The other day I was looking back through some old investment notes and I found the name of a company I had quite forgotten, Urbana Corporation. Urbana Corporation is a Canadian investment company that focuses on investing in the financial sector, exchanges in particular. An investment thesis on the company made the rounds back in 2011, when various value bloggers wrote about Urbana. (See a few of those old posts here and here. Isn’t it remarkable how long ago five years seems in internet history?)
Essentially, Urbana was trading at a gigantic discount to the value of its holdings and aggressively repurchasing its shares. It seemed like a good recipe for success, but there were also a few red flags. For one, management seemed to enjoy buying tangential assets like gold mining stocks and other things far outside the fund’s core strategy. Management had also begun making investments in related-party companies, creating the possibility of conflicting interests between management and shareholders. Finally, Urbana’s operating and management costs were high in relation to its asset base, and management was firmly in control via its ownership of the firm’s voting shares.
Weighing the discount to NAV and the ongoing share repurchases against these negatives, I chose to pass on the company and didn’t give it another thought until yesterday.
Turns out, I passed on a decent rate of return. Over the last five years, Urbana’s A shares returned 98%, well in excess of market averages. The strong return was driven by a combination of appreciation in the firm’s investment holdings, and by continued share repurchases. It’s hard to over-estimate just how seriously Urbana has taken its repurchase program. Since the end of 2009, the company has repurchased 39% of its shares outstanding, always at significant discounts to its net asset value. These accretive share repurchases have had a major positive effect on Urbana’s NAV, which has risen from a low of CAD $1.70 per share at year-end 2011 to CAD $3.75 now, a 15% annualized rate.
Urbana’s current trading price is CAD $2.26, a 40% discount to NAV. But what sorts of holdings does that NAV include? Unfortunately, the proportion of non-traded assets in Urbana’s portfolio has grown, and that makes it more difficult to pin down a precise value for Urbana’s holdings.
Urbana reports its holdings and NAV on a weekly basis. Investments in publicly-traded assets make up 56% of Urbana’s assets. Large American and Canadian banks and securities exchanges represent the majority of these public holdings, though Urbana also has holdings in Canadian materials stocks. Despite my dissatisfaction with Urbana’s propensity to invest outside its wheelhouse, I must admit the investments in “Canada, Inc.” (management’s terminology) were well-timed and have performed well.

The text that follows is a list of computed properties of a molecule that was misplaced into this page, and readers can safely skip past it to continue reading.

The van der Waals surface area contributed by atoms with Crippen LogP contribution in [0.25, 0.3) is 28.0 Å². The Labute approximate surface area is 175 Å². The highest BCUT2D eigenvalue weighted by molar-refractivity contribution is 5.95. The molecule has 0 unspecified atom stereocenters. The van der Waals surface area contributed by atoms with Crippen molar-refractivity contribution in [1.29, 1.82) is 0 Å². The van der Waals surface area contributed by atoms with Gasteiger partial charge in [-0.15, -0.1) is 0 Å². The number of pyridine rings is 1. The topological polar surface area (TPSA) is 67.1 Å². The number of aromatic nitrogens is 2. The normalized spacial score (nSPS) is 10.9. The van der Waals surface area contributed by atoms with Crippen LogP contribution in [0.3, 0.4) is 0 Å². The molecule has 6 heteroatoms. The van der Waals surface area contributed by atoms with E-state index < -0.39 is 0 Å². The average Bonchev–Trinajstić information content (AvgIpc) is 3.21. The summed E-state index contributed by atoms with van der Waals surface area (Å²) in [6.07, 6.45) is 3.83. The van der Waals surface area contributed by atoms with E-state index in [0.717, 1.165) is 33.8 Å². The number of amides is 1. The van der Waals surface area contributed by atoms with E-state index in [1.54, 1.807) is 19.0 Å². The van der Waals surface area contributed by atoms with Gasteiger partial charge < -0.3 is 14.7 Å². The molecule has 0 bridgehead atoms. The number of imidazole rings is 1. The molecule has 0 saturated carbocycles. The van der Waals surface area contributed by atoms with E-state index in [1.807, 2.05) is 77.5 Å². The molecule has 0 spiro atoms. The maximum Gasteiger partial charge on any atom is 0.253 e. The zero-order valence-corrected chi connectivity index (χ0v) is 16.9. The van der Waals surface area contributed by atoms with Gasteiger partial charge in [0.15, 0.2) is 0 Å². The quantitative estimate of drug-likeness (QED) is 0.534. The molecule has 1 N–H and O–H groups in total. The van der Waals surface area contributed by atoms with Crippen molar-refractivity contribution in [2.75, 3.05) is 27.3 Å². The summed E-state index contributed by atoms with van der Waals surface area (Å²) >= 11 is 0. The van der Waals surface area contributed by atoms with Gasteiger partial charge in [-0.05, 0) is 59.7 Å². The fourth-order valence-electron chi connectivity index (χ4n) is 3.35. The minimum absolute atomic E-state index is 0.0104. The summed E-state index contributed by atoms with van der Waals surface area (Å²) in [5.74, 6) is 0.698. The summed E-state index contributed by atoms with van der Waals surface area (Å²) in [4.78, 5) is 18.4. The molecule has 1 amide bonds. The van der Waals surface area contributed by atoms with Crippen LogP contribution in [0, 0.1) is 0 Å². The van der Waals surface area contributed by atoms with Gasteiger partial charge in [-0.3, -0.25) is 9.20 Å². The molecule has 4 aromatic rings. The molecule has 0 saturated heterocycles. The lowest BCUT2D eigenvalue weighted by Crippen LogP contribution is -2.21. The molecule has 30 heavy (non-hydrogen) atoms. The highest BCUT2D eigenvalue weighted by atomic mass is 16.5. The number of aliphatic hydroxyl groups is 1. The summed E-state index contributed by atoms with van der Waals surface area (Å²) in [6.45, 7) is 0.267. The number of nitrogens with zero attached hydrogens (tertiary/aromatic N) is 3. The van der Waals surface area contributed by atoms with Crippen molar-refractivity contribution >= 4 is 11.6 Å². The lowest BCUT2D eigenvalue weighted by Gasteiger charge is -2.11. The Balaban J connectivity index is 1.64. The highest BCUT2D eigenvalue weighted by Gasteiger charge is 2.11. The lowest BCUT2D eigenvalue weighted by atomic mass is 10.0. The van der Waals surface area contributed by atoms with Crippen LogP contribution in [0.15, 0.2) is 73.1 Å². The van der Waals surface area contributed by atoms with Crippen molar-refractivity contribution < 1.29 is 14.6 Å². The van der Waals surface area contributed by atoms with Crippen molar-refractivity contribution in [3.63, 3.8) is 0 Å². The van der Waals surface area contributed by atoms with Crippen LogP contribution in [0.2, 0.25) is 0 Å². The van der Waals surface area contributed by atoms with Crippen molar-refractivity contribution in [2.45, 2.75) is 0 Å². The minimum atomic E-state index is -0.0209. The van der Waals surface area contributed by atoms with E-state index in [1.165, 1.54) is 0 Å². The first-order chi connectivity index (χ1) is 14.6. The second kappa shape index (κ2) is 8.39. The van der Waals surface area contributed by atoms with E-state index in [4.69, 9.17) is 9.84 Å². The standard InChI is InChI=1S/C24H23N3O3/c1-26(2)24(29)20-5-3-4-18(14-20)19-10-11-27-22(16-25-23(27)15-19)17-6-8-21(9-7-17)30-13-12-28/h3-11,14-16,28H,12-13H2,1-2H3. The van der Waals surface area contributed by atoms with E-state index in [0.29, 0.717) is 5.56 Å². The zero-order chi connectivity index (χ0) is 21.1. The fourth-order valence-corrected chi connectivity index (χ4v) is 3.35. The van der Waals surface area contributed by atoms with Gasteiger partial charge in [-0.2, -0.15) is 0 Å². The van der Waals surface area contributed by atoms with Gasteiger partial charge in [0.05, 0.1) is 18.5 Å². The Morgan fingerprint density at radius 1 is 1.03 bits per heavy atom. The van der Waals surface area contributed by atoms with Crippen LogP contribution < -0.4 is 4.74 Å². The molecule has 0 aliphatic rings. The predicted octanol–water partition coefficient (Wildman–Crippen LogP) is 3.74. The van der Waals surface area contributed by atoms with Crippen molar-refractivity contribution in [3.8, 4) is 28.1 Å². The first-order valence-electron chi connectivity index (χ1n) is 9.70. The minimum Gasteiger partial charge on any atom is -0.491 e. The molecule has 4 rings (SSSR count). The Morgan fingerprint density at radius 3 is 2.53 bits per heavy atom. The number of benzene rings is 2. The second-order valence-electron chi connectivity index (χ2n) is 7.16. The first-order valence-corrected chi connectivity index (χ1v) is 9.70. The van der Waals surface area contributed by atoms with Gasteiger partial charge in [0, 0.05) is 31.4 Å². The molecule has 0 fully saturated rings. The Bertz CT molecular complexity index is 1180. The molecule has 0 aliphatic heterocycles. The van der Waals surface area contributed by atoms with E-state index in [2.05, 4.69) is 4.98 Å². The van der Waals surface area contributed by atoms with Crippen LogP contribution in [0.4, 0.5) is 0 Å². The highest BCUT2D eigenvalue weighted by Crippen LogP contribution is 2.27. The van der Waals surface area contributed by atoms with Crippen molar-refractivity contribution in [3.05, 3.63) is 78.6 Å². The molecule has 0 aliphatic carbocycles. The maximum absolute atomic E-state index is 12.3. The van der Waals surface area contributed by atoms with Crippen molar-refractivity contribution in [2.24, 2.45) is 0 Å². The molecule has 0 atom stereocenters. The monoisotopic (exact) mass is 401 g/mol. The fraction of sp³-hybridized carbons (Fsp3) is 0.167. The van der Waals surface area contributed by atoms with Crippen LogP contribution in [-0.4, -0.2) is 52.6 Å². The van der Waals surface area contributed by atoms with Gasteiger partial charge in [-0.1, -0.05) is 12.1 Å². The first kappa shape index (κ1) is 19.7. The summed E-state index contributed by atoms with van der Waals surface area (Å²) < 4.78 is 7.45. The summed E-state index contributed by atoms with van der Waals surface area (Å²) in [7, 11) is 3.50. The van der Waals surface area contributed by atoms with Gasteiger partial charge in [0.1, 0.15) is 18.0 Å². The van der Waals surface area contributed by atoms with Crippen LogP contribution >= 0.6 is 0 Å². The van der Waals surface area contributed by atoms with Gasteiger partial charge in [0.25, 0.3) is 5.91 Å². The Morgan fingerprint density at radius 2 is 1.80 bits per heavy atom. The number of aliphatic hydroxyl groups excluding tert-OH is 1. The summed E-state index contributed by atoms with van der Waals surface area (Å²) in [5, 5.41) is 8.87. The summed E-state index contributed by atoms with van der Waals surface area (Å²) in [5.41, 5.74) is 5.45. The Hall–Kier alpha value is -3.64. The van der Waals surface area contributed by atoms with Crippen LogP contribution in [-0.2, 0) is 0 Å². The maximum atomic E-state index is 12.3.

The private side of Urbana’s investment book is more interesting. The largest of Urbana’s private holdings is Real Matters Inc. Real Matters is a real estate technology company providing appraisals and valuations to banks and insurers. Real Matters has been a home run investment for Urbana, though Real Matters is strongly levered to the potentially over-heated Canadian real estate market.
The second largest private investment is the Bombay Stock Exchange. This investment has not done as well for Urbana, though the Bombay stock exchange has received approval to conduct an IPO and may receive a higher valuation if and when it does so. (It appears that Urbana invested in several private securities exchanges when their valuations were higher. These include the Budapest Stock Exchange and the Minneapolis Grain Exchange. Value investor favorite [perhaps former favorite] FRMO Inc. has also invested in the Minneapolis Grain Exchange.)
Most controversially, Urbana has invested in a private financial company owned by Urbana’s CEO, Thomas S. Caldwell. The company maintains that investments in Caldwell Financial Ltd. are done at valuations of one-third to one-half of what Caldwell Financial would fetch in private sales. I have no reason to believe this is not so, but these related-party transactions introduce an element of additional uncertainty in evaluating Urbana’s holdings, and require investors to exercise a greater degree of trust in management.
Urbana management has indicated it will continue to buy back shares aggressively, but also notes that large blocks of class A shares are becoming more difficult to source and that the pace of repurchases may slow.
Shares at current prices offer a way to purchase an otherwise inaccessible collection of private exchanges and other intriguing assets at a large discount to NAV. I don’t know if these underlying assets will provide strong returns in coming years, but continued share repurchases should help grow Urbana’s value per share. Investors will have to judge for themselves if the 40% discount to reported NAV is large enough to overlook the company’s high management costs and complicating related-party transactions.
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